Most rock bands work very hard at being serious. Credibility and being cool is everything – but if you’re a rock-star parent, those things count for nothing when it’s time to go home. Then you might sing silly songs to your kids in between chores, or when you’re dropping them off at school, before it’s time to put on the mask again and going back on tour.
Regurgitator have never worked hard at being serious, and have recorded an entire album of the songs they sang to their kids. The result is Regurgitator’s Pogogo Show: The Really Really Really Really Boring Album, with Ben Ely’s 14-year-old daughter Dee Dee doing backing vocals and telling stories in between songs.
The result is anything but boring, and sounds, well, like a Regurgitator album. For kids. That is, without the swearing, but with lots of farting.
The classic Brisbane three-piece (Quan Yeomans, Ben Ely and Peter Kostic) are spread out these days, with Yeomans in Melbourne and Kostic in Sydney. But all have children, and so too do most of the band’s Generation X fans, who’d come to the gigs on a night off (or on a date night). The Pogogo Show could catch on – especially since it’s already branching out into live shows.
But, as Ely says in the backyard of his Brisbane home, this was no calculated Cockroaches-to-Wiggles type transformation. As much as it is a reflection of parenthood, it’s also an extension of his near 30-year friendship with Yeomans.
“You know that mate who you’re kind of a bit sillier with than other people?” he says. “Quan and I have this very juvenile relationship. When we get together we try and make each other laugh, and a lot of those Regurgitator songs come from that place. Making a record, we’d always find ourselves pulling back from being complete idiots, but doing a kid’s album, this is the project where it really feels true to our nature. We can just jump off that idiot cliff.”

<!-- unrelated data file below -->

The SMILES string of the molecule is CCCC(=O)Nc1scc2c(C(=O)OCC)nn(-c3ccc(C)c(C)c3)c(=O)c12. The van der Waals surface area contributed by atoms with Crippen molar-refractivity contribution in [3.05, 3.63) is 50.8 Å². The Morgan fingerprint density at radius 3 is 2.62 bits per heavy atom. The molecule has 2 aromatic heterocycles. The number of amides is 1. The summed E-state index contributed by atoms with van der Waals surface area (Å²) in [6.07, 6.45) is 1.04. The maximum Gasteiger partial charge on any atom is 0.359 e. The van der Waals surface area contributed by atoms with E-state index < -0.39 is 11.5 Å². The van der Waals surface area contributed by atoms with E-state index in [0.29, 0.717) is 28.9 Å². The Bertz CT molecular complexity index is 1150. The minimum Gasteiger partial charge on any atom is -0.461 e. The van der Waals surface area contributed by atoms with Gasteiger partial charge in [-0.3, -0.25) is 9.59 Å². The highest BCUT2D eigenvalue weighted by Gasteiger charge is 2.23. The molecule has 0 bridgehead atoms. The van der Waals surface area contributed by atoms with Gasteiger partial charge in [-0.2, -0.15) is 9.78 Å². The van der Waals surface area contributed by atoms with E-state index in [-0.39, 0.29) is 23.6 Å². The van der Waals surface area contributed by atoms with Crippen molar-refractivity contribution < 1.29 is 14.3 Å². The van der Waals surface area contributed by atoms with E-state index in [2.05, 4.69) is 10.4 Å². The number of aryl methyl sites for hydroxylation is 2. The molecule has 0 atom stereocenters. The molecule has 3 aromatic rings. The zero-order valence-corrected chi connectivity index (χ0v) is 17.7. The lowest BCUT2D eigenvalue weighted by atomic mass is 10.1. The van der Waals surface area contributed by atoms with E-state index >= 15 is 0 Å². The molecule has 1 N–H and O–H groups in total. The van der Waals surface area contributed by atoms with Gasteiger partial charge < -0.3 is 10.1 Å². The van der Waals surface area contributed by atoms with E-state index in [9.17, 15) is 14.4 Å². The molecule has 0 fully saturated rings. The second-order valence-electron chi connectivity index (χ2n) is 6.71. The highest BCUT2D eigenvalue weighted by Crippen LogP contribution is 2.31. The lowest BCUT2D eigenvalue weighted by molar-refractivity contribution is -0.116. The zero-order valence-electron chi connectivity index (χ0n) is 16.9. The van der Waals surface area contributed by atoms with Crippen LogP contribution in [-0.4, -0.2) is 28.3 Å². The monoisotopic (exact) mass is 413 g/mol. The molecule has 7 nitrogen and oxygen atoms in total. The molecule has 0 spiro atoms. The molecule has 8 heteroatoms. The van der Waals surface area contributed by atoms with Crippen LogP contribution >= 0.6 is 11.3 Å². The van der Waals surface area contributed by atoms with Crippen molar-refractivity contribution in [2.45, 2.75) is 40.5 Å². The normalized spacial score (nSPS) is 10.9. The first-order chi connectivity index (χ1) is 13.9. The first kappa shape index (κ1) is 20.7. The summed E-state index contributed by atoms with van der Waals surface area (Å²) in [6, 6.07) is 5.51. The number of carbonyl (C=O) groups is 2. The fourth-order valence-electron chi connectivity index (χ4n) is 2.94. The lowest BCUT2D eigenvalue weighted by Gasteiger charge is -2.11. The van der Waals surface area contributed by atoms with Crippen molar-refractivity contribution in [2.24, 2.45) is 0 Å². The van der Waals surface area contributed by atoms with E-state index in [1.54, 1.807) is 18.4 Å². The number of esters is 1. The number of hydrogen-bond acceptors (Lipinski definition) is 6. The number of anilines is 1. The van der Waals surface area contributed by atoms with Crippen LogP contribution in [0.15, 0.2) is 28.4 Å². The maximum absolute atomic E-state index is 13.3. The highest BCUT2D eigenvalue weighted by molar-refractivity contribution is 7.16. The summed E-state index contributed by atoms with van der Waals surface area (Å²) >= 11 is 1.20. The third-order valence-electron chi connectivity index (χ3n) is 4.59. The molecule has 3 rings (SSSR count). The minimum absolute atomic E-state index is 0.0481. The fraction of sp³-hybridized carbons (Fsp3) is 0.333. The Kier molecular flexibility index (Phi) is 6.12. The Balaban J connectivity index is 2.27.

Dee Dee – who was, naturally, named after the late Ramones bass player – took it more seriously. “We kind of wrote it together,” she says. “A lot of it was from childhood. And it was interesting, but it also taught me to be confident in being able to express myself through multiple mediums, and producing a record was just an easy way of getting some of these ideas out there.”
That doesn’t mean it wasn’t fun. Mr Butt, for example, was one of those songs that came from a school run years ago. “We were driving and we saw a cyclist and his pants were not where they should be,” Dee Dee says. “You could see a lot of crack, and Dad just started tapping on the steering wheel as he usually does and pointing…”
“And I said, pull your pants up Mr Butt!” Ely finishes. “And then we invented this character called Mr Butt, whose pants keep falling down.”
Later, Ely made a papier-mache Mr Butt for the children’s shows. “I thought it would take a couple of hours, and it took about a week. But creatively it’s fun. I guess what’s always appealed to us about being in a band is it’s not just guys in a room playing music; there’s so many other components.”
The album was recorded with children’s guitars and drums, tracked in a single afternoon in a Melbourne studio, and mixed the next day. Immediacy was everything. “Kids don’t think about things, they just act,” Ely says, possibly referring to himself. “They don’t think, ‘I’m going to draw a fire truck’, they just draw a fire truck. There’s not very many premeditated ideas.”
“And with a target audience of kids you can make it a bit more creative,” Dee Dee says. “You can also have fun with it, you don’t have to stick to a certain persona or visual effect.”
What about bringing The Pogogo Show to the small screen? Dee Dee is way ahead of Dad here. “I think with modern technology you’ll want to move it to multiple platforms to really take off, because not everyone’s going to be on ABC,” she tells him. “If you want to put it on YouTube, all that stuff, widen your horizons – like, I can help you!”
After all, why wouldn’t they want to take songs like Farting Is A Part Of Life to suburban homes around Australia? As Dee Dee says to Ben, “It’s not like you’ve got a reputation to uphold or anything.”
“There’s no reputation to lose,” he agrees.
First published in The Guardian, 2 February 2019